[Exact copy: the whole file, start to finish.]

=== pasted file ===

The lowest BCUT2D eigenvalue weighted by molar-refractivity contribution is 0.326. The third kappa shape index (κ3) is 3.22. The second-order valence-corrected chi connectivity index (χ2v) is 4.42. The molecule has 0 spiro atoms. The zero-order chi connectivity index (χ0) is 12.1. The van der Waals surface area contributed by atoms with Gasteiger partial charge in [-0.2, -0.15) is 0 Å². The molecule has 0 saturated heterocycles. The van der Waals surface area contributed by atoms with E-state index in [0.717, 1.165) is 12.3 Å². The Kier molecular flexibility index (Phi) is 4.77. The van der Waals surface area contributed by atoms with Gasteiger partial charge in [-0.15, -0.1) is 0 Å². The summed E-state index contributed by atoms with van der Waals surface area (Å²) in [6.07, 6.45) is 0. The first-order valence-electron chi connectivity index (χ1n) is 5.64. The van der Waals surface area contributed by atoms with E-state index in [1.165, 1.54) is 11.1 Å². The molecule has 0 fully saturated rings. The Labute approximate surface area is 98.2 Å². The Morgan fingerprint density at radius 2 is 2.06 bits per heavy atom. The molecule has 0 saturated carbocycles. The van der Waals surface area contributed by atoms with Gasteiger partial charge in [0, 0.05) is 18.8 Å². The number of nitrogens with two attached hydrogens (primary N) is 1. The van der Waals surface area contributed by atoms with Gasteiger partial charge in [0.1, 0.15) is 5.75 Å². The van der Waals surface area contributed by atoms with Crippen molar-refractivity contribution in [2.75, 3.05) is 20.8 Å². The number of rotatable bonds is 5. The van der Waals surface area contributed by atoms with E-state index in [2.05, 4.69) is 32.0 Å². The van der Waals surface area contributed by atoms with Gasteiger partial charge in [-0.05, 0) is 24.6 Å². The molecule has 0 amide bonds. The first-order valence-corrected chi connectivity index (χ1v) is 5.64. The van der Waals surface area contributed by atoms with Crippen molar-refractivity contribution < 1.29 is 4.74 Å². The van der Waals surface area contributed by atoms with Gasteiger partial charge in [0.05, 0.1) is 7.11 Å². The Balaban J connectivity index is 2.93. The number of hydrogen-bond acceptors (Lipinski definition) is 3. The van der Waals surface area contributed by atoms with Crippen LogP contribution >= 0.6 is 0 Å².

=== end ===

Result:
The lowest BCUT2D eigenvalue weighted by molar-refractivity contribution is 0.326. The third kappa shape index (κ3) is 3.22. The second-order valence-corrected chi connectivity index (χ2v) is 4.42. The molecule has 0 spiro atoms. The zero-order chi connectivity index (χ0) is 12.1. The van der Waals surface area contributed by atoms with Gasteiger partial charge in [-0.2, -0.15) is 0 Å². The molecule has 0 saturated heterocycles. The van der Waals surface area contributed by atoms with E-state index in [0.717, 1.165) is 12.3 Å². The Kier molecular flexibility index (Phi) is 4.77. The van der Waals surface area contributed by atoms with Gasteiger partial charge in [-0.15, -0.1) is 0 Å². The summed E-state index contributed by atoms with van der Waals surface area (Å²) in [6.07, 6.45) is 0. The first-order valence-electron chi connectivity index (χ1n) is 5.64. The van der Waals surface area contributed by atoms with E-state index in [1.165, 1.54) is 11.1 Å². The molecule has 0 fully saturated rings. The Labute approximate surface area is 98.2 Å². The Morgan fingerprint density at radius 2 is 2.06 bits per heavy atom. The molecule has 0 saturated carbocycles. The van der Waals surface area contributed by atoms with Gasteiger partial charge in [0, 0.05) is 18.8 Å². The number of nitrogens with two attached hydrogens (primary N) is 1. The van der Waals surface area contributed by atoms with Gasteiger partial charge in [0.1, 0.15) is 5.75 Å². The van der Waals surface area contributed by atoms with Crippen molar-refractivity contribution in [2.75, 3.05) is 20.8 Å². The number of rotatable bonds is 5. The van der Waals surface area contributed by atoms with E-state index in [2.05, 4.69) is 32.0 Å². The van der Waals surface area contributed by atoms with Gasteiger partial charge in [-0.05, 0) is 24.6 Å². The molecule has 0 amide bonds. The first-order valence-corrected chi connectivity index (χ1v) is 5.64. The van der Waals surface area contributed by atoms with Crippen molar-refractivity contribution < 1.29 is 4.74 Å². The van der Waals surface area contributed by atoms with Gasteiger partial charge in [0.05, 0.1) is 7.11 Å². The Balaban J connectivity index is 2.93. The number of hydrogen-bond acceptors (Lipinski definition) is 3. The van der Waals surface area contributed by atoms with Crippen LogP contribution >= 0.6 is 0 Å².